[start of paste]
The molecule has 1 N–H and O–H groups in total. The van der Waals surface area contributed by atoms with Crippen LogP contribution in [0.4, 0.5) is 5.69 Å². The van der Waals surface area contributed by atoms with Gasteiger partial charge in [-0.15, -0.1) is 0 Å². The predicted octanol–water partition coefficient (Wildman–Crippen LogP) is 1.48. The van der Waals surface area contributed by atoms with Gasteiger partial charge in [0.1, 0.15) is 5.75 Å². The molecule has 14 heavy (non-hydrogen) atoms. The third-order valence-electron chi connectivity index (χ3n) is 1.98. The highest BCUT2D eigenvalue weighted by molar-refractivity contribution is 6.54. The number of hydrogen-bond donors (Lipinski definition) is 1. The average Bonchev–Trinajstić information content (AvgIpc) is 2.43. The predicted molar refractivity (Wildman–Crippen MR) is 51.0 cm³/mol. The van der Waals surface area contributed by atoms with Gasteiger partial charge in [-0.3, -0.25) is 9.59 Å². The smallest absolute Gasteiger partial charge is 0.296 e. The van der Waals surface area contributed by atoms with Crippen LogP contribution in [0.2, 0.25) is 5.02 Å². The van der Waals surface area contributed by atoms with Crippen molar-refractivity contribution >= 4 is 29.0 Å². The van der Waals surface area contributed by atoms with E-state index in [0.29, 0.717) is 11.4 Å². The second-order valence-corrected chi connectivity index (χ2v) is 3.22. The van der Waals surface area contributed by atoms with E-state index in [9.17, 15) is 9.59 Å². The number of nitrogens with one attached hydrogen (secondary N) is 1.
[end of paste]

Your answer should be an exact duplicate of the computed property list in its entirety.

The molecule has 1 N–H and O–H groups in total. The van der Waals surface area contributed by atoms with Crippen LogP contribution in [0.4, 0.5) is 5.69 Å². The van der Waals surface area contributed by atoms with Gasteiger partial charge in [-0.15, -0.1) is 0 Å². The predicted octanol–water partition coefficient (Wildman–Crippen LogP) is 1.48. The van der Waals surface area contributed by atoms with Gasteiger partial charge in [0.1, 0.15) is 5.75 Å². The molecule has 14 heavy (non-hydrogen) atoms. The third-order valence-electron chi connectivity index (χ3n) is 1.98. The highest BCUT2D eigenvalue weighted by molar-refractivity contribution is 6.54. The number of hydrogen-bond donors (Lipinski definition) is 1. The average Bonchev–Trinajstić information content (AvgIpc) is 2.43. The predicted molar refractivity (Wildman–Crippen MR) is 51.0 cm³/mol. The van der Waals surface area contributed by atoms with Gasteiger partial charge in [-0.3, -0.25) is 9.59 Å². The smallest absolute Gasteiger partial charge is 0.296 e. The van der Waals surface area contributed by atoms with Crippen LogP contribution in [0.2, 0.25) is 5.02 Å². The van der Waals surface area contributed by atoms with Crippen molar-refractivity contribution >= 4 is 29.0 Å². The van der Waals surface area contributed by atoms with E-state index in [0.29, 0.717) is 11.4 Å². The second-order valence-corrected chi connectivity index (χ2v) is 3.22. The van der Waals surface area contributed by atoms with E-state index in [9.17, 15) is 9.59 Å². The number of nitrogens with one attached hydrogen (secondary N) is 1.